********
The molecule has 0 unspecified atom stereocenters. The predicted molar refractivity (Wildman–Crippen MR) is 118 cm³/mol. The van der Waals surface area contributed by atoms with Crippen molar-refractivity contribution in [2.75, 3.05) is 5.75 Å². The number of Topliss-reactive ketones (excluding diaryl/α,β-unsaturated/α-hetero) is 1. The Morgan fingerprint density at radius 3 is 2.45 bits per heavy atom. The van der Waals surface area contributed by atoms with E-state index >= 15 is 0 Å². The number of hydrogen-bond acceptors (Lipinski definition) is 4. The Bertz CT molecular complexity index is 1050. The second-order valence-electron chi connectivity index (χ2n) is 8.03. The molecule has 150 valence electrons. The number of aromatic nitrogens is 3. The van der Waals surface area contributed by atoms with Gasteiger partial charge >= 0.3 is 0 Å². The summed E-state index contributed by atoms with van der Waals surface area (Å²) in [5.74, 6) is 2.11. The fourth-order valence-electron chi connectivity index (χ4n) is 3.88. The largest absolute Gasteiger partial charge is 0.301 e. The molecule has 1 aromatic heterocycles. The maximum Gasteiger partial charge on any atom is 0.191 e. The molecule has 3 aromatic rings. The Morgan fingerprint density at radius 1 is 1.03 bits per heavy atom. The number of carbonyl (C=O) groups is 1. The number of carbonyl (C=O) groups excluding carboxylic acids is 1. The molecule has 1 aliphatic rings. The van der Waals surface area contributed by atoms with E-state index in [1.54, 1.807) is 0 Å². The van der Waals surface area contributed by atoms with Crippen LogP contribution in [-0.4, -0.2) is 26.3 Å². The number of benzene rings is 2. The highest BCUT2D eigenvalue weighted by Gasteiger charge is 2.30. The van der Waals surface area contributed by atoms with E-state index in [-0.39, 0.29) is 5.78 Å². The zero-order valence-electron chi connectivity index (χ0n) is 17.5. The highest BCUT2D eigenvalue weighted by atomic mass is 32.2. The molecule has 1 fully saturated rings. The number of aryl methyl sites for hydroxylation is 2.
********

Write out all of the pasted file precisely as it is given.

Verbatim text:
The molecule has 0 unspecified atom stereocenters. The predicted molar refractivity (Wildman–Crippen MR) is 118 cm³/mol. The van der Waals surface area contributed by atoms with Crippen molar-refractivity contribution in [2.75, 3.05) is 5.75 Å². The number of Topliss-reactive ketones (excluding diaryl/α,β-unsaturated/α-hetero) is 1. The Morgan fingerprint density at radius 3 is 2.45 bits per heavy atom. The van der Waals surface area contributed by atoms with E-state index >= 15 is 0 Å². The number of hydrogen-bond acceptors (Lipinski definition) is 4. The Bertz CT molecular complexity index is 1050. The second-order valence-electron chi connectivity index (χ2n) is 8.03. The molecule has 150 valence electrons. The number of aromatic nitrogens is 3. The van der Waals surface area contributed by atoms with Gasteiger partial charge >= 0.3 is 0 Å². The summed E-state index contributed by atoms with van der Waals surface area (Å²) in [5.74, 6) is 2.11. The fourth-order valence-electron chi connectivity index (χ4n) is 3.88. The largest absolute Gasteiger partial charge is 0.301 e. The molecule has 1 aromatic heterocycles. The maximum Gasteiger partial charge on any atom is 0.191 e. The molecule has 3 aromatic rings. The Morgan fingerprint density at radius 1 is 1.03 bits per heavy atom. The number of carbonyl (C=O) groups is 1. The number of carbonyl (C=O) groups excluding carboxylic acids is 1. The molecule has 1 aliphatic rings. The van der Waals surface area contributed by atoms with E-state index in [1.54, 1.807) is 0 Å². The van der Waals surface area contributed by atoms with Crippen LogP contribution in [-0.4, -0.2) is 26.3 Å². The number of benzene rings is 2. The highest BCUT2D eigenvalue weighted by Gasteiger charge is 2.30. The van der Waals surface area contributed by atoms with E-state index in [-0.39, 0.29) is 5.78 Å². The zero-order valence-electron chi connectivity index (χ0n) is 17.5. The highest BCUT2D eigenvalue weighted by atomic mass is 32.2. The molecule has 1 fully saturated rings. The number of aryl methyl sites for hydroxylation is 2.